A Christmas tree worm rests on star coral in Bonaire, in the Netherlands Antilles, on October 23, 2008. Hurricane Omar slammed into the lower Caribbean the week before, depositing sand all over the reef and causing major damage. (UPI Photo/Roger L. Wollenberg)
The coral reefs covering less than 1 percent of the Earth are disappearing at alarming rates as scientists struggle to learn why, a U.S. researcher says.
Marine scientist John Bruno of the University of North Carolina-Chapel Hill said the reefs serve as a valuable home for many marine life forms, including reef fish whose population numbers have declined in conjunction with coral disappearances, The (Raleigh, N.C.) News & Observer reported Sunday.
"It's a wonderful murder mystery for ecologists," the associate professor said. "It's not obvious what the cause is. There are lots of potential culprits."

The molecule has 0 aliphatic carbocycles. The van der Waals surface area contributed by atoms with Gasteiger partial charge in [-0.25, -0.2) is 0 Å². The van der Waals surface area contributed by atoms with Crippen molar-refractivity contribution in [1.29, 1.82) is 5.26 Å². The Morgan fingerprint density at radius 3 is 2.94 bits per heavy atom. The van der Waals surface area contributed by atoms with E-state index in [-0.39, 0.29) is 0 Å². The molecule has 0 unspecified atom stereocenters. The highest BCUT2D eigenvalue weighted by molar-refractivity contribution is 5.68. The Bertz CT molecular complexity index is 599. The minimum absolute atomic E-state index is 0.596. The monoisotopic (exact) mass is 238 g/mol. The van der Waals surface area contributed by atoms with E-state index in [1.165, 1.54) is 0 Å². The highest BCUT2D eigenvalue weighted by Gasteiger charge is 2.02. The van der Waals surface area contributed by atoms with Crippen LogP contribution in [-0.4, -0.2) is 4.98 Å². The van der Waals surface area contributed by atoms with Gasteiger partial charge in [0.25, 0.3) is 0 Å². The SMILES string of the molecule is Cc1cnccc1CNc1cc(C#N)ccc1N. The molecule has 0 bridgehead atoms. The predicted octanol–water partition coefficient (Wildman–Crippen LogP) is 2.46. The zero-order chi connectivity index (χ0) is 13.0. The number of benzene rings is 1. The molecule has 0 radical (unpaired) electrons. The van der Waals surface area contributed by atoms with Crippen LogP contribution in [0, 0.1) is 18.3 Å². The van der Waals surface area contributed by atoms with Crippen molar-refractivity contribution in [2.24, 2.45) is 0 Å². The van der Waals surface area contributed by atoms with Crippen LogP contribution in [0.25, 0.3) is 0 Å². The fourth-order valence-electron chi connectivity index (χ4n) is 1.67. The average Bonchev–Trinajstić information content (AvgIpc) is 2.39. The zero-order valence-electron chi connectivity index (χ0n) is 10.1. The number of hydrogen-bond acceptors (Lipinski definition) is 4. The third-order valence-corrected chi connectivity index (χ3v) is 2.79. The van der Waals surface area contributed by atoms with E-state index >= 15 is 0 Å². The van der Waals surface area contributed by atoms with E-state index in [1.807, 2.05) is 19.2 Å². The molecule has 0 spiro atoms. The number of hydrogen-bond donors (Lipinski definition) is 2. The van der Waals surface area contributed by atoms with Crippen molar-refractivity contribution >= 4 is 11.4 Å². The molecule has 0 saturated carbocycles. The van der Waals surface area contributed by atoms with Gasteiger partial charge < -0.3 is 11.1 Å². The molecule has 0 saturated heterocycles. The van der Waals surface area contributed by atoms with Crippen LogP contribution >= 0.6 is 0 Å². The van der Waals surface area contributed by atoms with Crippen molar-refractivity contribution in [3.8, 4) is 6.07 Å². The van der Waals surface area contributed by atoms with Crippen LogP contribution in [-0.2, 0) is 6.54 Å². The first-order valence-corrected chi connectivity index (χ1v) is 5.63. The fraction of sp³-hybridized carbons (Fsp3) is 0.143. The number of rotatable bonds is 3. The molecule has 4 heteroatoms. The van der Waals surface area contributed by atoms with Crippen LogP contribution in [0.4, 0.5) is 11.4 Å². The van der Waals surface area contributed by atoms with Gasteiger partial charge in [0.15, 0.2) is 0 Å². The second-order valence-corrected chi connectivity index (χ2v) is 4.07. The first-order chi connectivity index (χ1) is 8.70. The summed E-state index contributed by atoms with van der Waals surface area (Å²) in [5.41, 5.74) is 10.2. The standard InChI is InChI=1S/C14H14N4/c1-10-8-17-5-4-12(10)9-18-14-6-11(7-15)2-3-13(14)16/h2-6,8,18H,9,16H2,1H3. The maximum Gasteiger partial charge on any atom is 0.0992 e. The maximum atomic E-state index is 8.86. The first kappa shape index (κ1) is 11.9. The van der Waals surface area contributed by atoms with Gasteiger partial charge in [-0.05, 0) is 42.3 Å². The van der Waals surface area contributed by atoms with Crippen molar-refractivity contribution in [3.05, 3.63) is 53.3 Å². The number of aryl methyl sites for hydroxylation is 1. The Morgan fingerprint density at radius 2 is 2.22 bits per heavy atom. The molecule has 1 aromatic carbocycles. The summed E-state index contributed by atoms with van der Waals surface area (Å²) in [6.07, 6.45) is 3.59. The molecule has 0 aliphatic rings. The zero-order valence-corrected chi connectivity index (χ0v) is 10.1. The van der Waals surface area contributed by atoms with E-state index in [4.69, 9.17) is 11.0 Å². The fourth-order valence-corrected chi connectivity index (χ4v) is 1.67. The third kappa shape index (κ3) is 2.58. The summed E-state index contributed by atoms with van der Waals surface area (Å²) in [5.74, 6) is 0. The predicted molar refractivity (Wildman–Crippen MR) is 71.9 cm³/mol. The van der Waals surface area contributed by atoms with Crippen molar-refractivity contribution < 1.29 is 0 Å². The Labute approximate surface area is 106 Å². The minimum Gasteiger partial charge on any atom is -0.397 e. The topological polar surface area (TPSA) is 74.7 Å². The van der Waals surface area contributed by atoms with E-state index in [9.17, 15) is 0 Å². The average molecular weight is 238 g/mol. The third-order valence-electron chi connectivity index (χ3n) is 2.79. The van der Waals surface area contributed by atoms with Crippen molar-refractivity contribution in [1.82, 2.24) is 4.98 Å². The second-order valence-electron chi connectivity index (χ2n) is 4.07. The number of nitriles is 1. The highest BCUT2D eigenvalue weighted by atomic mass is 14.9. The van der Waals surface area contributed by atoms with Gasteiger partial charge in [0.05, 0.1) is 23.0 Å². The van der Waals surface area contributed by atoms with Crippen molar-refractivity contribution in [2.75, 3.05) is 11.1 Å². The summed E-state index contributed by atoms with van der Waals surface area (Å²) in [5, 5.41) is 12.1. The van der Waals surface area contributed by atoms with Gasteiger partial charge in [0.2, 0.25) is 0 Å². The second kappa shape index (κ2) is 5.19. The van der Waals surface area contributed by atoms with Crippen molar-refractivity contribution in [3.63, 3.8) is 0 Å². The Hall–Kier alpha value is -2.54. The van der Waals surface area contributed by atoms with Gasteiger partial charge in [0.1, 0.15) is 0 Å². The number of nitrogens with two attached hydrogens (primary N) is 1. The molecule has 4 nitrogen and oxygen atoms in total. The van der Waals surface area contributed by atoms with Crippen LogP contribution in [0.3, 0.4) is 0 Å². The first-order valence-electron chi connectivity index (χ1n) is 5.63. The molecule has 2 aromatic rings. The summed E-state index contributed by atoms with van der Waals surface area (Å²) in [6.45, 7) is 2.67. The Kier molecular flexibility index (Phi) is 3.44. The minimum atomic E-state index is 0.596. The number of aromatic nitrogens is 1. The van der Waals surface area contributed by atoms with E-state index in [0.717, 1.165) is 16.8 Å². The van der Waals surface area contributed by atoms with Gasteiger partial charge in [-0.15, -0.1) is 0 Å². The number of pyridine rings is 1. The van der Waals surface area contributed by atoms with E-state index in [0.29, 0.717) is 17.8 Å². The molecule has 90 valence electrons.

Bruno said among the potential causes for the mysterious coral decline are pollution of the world's oceans, slight increases in water temperatures, disease and questionable fishing practices by mankind.
Whatever the cause, Bruno told The News & Observer the decline is posing a major risk to the oceans' ecosystems.
"It's kind of like losing all the pine trees in Carolina and Georgia," Bruno suggested. "It just changed the ecosystem. That is pretty much what happened under water. We just didn't see it happen."